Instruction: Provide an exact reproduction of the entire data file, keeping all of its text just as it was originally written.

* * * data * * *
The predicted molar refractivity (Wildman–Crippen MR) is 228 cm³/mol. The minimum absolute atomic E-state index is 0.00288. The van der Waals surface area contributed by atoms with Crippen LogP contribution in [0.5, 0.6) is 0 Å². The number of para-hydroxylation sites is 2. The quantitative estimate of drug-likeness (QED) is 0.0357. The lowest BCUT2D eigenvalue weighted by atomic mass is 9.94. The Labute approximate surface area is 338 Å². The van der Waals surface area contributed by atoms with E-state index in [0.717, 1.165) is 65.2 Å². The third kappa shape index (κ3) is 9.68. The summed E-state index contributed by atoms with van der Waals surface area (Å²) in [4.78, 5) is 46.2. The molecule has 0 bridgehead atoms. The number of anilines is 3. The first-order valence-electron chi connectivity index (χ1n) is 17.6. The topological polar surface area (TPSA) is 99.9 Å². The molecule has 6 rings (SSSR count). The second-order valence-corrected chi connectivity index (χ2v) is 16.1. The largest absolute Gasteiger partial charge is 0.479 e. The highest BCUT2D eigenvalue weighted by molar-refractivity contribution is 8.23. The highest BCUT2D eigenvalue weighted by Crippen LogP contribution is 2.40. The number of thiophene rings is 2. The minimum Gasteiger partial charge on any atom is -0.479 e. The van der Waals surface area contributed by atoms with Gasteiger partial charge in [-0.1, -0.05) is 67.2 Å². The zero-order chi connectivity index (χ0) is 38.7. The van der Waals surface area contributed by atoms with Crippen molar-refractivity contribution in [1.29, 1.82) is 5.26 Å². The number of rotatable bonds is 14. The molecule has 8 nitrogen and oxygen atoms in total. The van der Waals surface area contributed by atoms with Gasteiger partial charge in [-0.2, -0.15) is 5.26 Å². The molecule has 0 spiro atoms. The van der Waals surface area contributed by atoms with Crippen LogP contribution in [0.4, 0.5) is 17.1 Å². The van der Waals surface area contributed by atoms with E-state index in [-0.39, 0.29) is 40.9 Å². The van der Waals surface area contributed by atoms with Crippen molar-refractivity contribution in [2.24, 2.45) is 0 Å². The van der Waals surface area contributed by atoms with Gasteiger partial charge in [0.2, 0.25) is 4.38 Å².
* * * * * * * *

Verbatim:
The predicted molar refractivity (Wildman–Crippen MR) is 228 cm³/mol. The minimum absolute atomic E-state index is 0.00288. The van der Waals surface area contributed by atoms with Crippen LogP contribution in [0.5, 0.6) is 0 Å². The number of para-hydroxylation sites is 2. The quantitative estimate of drug-likeness (QED) is 0.0357. The lowest BCUT2D eigenvalue weighted by atomic mass is 9.94. The Labute approximate surface area is 338 Å². The van der Waals surface area contributed by atoms with E-state index in [0.717, 1.165) is 65.2 Å². The third kappa shape index (κ3) is 9.68. The summed E-state index contributed by atoms with van der Waals surface area (Å²) in [4.78, 5) is 46.2. The molecule has 0 bridgehead atoms. The number of anilines is 3. The first-order valence-electron chi connectivity index (χ1n) is 17.6. The topological polar surface area (TPSA) is 99.9 Å². The molecule has 6 rings (SSSR count). The second-order valence-corrected chi connectivity index (χ2v) is 16.1. The largest absolute Gasteiger partial charge is 0.479 e. The highest BCUT2D eigenvalue weighted by molar-refractivity contribution is 8.23. The highest BCUT2D eigenvalue weighted by Crippen LogP contribution is 2.40. The number of thiophene rings is 2. The minimum Gasteiger partial charge on any atom is -0.479 e. The van der Waals surface area contributed by atoms with Gasteiger partial charge in [-0.1, -0.05) is 67.2 Å². The zero-order chi connectivity index (χ0) is 38.7. The van der Waals surface area contributed by atoms with Crippen molar-refractivity contribution in [1.29, 1.82) is 5.26 Å². The number of rotatable bonds is 14. The molecule has 8 nitrogen and oxygen atoms in total. The van der Waals surface area contributed by atoms with Gasteiger partial charge in [-0.2, -0.15) is 5.26 Å². The molecule has 0 spiro atoms. The van der Waals surface area contributed by atoms with Crippen LogP contribution in [0.4, 0.5) is 17.1 Å². The van der Waals surface area contributed by atoms with E-state index in [-0.39, 0.29) is 40.9 Å². The van der Waals surface area contributed by atoms with Crippen molar-refractivity contribution in [2.24, 2.45) is 0 Å². The van der Waals surface area contributed by atoms with Gasteiger partial charge in [0.2, 0.25) is 4.38 Å².